As part of his speech delivered at the opening of the 36th annual CARICOM Heads of Government Summit in Barbados on Thursday, July 2, 2015, Bahama’s Prime Minister Perry Christie spoke on the state of Caribbean tourism.
Long after I will have ended my stint in the Chair, The Bahamas will continue its responsibility for the CARICOM Tourism desk and I wish to pledge to Members that I intend to carry on my time as head of that Desk with as much vigour as I intend to see our tourism responsibilities carried out in the Bahamas through my Minister. That vigour will reflect my strong belief that it is through tourism growth and development that we have a collective opportunity to begin to address our problem of youth unemployment most rapidly.
I know that for some, tourism may be redolent of a part of our history that we would want to keep barricaded. For most of our countries, tourism is the largest earner of foreign exchange. For most of our countries, tourism is the largest employer. For all of our countries tourism absorbs the broadest range of skills of any economic sector. For all of our countries, tourism is the one sector for which there is no such thing as a jobless recovery. The very nature of tourism requires more people to be hired with increasing number of visitors. If unemployment especially youth unemployment is the scourge of our times, there appears to be no better economic sector for us to embrace in leading us closer to the promises that we have made to our lands.
I come to this view not only because of the intrinsic benefits that tourism delivers. I also come to this view because I have become convinced that when we look at the world today and at the various global trading blocs that have been formed and when we examine the various initiatives being pursued by CARICOM, it seems to me that the one natural bloc from which our CARICOM nations have much to gain is the God given bloc accorded us by having within the Caribbean the most salubrious conditions for existence on our planet.
I am convinced that tourism, the largest part of our collective economies and, in most cases, the largest part of our individual economies deserves much more attention at our regional meetings. Further, I am persuaded that tourism development and all that it entails is the fastest path to reducing unemployment in our region and the fastest path to reducing the debt burdens that terrifies upcoming generations. We are supposed to make each generation better. I fear that we are on the brink of leaving the next generation with a much greater burden to carry if we don’t begin to focus on ways to make our natural strengths stronger.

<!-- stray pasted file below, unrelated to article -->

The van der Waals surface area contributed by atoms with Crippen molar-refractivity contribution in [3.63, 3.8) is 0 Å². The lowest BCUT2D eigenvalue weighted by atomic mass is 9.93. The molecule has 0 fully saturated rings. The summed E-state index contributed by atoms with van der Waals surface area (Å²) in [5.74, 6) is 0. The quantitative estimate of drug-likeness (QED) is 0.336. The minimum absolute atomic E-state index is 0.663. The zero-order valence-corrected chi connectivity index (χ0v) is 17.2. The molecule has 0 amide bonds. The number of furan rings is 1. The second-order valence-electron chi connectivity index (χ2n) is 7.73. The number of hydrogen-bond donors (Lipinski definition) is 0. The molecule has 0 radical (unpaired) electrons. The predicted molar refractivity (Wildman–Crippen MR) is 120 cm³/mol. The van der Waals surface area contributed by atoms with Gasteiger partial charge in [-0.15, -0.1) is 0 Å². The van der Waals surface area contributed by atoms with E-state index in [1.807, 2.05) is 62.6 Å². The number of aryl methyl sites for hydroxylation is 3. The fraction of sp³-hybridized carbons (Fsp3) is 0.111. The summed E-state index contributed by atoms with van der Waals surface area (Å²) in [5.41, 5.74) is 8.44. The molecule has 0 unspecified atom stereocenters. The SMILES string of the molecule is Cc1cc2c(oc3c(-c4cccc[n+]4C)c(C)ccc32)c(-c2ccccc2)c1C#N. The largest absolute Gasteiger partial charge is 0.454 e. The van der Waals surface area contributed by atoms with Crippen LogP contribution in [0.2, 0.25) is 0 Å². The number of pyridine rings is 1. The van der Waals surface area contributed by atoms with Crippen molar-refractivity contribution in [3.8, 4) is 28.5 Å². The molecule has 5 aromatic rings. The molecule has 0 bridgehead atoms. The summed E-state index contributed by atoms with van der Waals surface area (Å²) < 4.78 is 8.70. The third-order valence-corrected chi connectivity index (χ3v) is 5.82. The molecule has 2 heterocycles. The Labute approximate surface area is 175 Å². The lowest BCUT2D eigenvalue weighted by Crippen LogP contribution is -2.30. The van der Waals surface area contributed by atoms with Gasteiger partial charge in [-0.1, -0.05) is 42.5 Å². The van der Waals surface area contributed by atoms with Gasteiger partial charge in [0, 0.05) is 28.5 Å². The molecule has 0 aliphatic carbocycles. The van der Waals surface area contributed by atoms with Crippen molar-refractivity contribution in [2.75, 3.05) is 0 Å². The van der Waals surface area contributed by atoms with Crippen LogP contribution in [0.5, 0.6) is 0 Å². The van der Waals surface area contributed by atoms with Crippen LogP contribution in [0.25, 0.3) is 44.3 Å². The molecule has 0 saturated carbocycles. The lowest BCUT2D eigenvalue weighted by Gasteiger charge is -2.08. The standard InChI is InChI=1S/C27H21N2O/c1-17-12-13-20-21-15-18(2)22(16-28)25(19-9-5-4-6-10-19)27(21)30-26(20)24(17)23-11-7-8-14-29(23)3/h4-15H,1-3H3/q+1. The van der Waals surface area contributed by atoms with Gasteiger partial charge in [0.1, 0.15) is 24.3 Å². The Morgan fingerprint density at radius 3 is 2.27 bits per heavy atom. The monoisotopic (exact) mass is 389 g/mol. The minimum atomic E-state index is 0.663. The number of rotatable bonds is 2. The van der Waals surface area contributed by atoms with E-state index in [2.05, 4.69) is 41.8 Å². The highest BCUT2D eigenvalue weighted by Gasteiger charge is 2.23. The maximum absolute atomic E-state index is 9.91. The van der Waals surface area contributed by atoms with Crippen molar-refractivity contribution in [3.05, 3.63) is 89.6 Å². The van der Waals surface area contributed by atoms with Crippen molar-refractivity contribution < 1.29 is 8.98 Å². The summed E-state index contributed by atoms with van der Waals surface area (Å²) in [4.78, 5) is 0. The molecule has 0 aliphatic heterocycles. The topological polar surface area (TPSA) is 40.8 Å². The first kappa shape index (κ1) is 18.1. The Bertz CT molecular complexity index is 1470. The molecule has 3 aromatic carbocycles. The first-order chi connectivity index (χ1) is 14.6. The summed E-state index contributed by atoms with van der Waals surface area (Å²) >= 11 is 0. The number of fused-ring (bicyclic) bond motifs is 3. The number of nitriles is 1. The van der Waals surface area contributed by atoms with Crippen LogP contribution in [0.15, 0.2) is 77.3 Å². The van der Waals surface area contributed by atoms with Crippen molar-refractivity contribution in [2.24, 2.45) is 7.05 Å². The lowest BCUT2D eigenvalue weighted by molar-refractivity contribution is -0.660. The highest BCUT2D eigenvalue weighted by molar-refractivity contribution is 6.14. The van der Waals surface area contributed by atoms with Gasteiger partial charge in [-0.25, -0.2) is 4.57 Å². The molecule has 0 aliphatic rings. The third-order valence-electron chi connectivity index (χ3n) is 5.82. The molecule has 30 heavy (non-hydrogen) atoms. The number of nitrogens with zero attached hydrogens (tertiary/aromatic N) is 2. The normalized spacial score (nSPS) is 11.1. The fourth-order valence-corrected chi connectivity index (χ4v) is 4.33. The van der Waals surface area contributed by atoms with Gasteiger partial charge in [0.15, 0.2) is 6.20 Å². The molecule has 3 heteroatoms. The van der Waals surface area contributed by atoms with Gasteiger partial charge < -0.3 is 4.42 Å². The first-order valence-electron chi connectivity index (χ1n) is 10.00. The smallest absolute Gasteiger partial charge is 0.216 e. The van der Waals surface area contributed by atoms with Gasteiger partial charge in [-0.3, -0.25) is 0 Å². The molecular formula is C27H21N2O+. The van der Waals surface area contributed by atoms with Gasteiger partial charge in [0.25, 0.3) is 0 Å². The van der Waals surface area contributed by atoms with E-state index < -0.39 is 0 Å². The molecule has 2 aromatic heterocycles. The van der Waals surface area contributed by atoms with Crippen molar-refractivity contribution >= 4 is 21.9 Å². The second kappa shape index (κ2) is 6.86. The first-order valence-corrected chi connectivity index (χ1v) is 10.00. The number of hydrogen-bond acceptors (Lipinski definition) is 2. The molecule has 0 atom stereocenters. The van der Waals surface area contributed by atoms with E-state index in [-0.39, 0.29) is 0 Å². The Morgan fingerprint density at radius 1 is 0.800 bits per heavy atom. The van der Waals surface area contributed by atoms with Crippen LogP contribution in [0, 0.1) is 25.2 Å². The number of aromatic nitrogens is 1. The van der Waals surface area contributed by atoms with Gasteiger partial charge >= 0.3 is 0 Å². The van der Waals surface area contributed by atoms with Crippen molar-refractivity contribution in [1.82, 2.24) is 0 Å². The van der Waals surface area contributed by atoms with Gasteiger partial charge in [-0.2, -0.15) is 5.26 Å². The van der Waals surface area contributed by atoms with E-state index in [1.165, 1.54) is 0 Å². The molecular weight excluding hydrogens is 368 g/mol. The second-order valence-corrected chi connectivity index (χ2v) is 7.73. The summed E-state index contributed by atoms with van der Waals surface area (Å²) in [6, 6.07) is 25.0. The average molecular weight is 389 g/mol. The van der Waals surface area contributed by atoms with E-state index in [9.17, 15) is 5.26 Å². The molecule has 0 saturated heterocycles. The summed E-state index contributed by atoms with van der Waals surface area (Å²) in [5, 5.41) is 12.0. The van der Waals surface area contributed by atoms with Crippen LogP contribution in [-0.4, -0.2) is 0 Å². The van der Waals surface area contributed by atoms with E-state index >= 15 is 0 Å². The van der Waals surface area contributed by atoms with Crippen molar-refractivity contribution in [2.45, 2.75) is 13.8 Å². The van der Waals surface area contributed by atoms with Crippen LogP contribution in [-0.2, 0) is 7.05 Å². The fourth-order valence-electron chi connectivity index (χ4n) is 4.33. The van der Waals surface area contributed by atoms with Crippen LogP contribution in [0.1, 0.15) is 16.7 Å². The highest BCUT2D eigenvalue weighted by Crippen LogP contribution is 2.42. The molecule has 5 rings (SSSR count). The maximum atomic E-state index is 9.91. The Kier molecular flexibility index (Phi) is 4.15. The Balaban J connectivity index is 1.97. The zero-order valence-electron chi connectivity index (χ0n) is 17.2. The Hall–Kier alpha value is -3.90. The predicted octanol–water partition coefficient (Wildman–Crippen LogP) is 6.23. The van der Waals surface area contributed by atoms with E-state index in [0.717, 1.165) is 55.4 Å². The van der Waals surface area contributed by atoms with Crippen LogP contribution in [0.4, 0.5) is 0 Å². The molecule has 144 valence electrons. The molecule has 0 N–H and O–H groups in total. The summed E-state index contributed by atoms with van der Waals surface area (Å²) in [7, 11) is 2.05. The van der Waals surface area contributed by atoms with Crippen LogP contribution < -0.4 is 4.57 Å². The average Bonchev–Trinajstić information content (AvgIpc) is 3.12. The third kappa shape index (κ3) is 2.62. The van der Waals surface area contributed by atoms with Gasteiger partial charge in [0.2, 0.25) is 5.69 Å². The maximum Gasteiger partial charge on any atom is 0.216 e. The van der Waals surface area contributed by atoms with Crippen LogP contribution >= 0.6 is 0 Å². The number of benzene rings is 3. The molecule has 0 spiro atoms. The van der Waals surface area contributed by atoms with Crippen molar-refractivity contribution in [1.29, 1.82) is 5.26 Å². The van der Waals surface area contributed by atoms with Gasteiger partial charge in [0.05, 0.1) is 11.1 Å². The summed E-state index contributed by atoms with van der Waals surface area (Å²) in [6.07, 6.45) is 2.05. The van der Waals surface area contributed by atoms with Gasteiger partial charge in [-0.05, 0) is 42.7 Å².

I know about and respect the powerful importance of the Caribbean Tourism Organization (CTO) to which our Ministers of Tourism belong. But it has occurred to me that unless CARICOM, that Caribbean body with the largest gathering of Government Heads of the Caribbean, signals to CTO that tourism is very important to our collective good, they will take their cues from the rarity of discussions about tourism at our CARICOM meetings as the indicator of our true beliefs.
My views are further prompted by what we see happening with the Cuban embargo and the United States. You will recall that it was CARICOM that spoke longest and loudest about the need for that embargo to be removed. In fact, not long after our most recent meeting as a body in Cuba, a meeting that I had the privilege to Chair, the announcement of intent was made by President Obama.
Mr Chairman, I have to tell you that after reading the Paper produced by the Caribbean Hotel & Tourism Association on the likely impact on Caribbean tourism of the reopening of Cuba to travel for United States citizens, I hear their appeal for us to act as a group to take full advantage of the opportunity to our collective benefit. In their recommendation to establish a Caribbean Basin Tourism Initiative, I hear their appeal for CARICOM to act in a more concerted manner. The Caribbean Basin Tourism Initiative promises that our citizens can receive benefits from our collective action that we might not be able to achieve for them as individual nations.
We need to take action to achieve the reciprocal reduction of taxes on airline tickets between the United States and Canada. The present high taxes have the effect of reducing travel rather than increasing it.
I am not suggesting for one moment that we should remove all taxes from airline tickets immediately and invite the United States, Europe and South American countries to do the same. What I am asking is that we examine the likely effects of such a move on employment, on total spending and on tax collection. I do know that a recent PriceWaterhouseCoopers report on the effects of the UK imposed APD on airline tickets has been negative for the UK in terms of jobs and tax collection. While we prefer to believe that our lobbying efforts had some effect, it is clear that some of the adjustments that the UK made to APD is a result of discovering that that ticket tax was counterproductive.
With taxes on airline tickets approaching 65% of the total ticket prices in some cases in the Caribbean, there is an argument to be made that the social and economic benefits to be derived from increased volumes of visitors exceed the taxes removed.
So Mr Chairman, this proposed Caribbean Tourism Initiative deserves some closer examination for the benefit of all CARICOM communities. In line with the authors of the document, the world most tourism dependent region, the Caribbean, should also be seen to be the most tourism competent. We must go further in addressing our air transportation rules, our shipping rules, our regional marketing rules, training and development, etc.
I firmly believe that this could be the beginning of some significant steps in the direction of making things better in the Bahamas and better in the Caribbean.